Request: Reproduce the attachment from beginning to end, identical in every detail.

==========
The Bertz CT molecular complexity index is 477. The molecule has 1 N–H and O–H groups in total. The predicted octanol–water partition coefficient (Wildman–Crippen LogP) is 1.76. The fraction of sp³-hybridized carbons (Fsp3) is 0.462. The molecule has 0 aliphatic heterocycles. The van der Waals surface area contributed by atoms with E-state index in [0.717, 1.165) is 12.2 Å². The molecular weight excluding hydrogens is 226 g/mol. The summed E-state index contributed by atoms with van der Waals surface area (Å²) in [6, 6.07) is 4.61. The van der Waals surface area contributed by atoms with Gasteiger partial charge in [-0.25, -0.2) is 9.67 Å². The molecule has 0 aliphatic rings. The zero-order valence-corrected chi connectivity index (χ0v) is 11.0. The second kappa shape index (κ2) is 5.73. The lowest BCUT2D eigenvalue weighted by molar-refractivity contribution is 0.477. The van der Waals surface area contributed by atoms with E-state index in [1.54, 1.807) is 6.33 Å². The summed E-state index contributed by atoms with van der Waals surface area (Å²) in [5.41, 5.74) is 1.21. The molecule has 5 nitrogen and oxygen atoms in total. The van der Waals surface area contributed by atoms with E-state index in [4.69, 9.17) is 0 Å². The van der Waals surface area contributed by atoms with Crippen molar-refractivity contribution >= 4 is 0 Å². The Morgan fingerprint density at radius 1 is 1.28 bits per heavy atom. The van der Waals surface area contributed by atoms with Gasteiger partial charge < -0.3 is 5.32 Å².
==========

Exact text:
The Bertz CT molecular complexity index is 477. The molecule has 1 N–H and O–H groups in total. The predicted octanol–water partition coefficient (Wildman–Crippen LogP) is 1.76. The fraction of sp³-hybridized carbons (Fsp3) is 0.462. The molecule has 0 aliphatic heterocycles. The van der Waals surface area contributed by atoms with E-state index in [0.717, 1.165) is 12.2 Å². The molecular weight excluding hydrogens is 226 g/mol. The summed E-state index contributed by atoms with van der Waals surface area (Å²) in [6, 6.07) is 4.61. The van der Waals surface area contributed by atoms with Gasteiger partial charge in [-0.25, -0.2) is 9.67 Å². The molecule has 0 aliphatic rings. The zero-order valence-corrected chi connectivity index (χ0v) is 11.0. The second kappa shape index (κ2) is 5.73. The lowest BCUT2D eigenvalue weighted by molar-refractivity contribution is 0.477. The van der Waals surface area contributed by atoms with E-state index in [1.54, 1.807) is 6.33 Å². The summed E-state index contributed by atoms with van der Waals surface area (Å²) in [5.41, 5.74) is 1.21. The molecule has 5 nitrogen and oxygen atoms in total. The van der Waals surface area contributed by atoms with E-state index in [4.69, 9.17) is 0 Å². The van der Waals surface area contributed by atoms with Crippen molar-refractivity contribution >= 4 is 0 Å². The Morgan fingerprint density at radius 1 is 1.28 bits per heavy atom. The van der Waals surface area contributed by atoms with Gasteiger partial charge < -0.3 is 5.32 Å².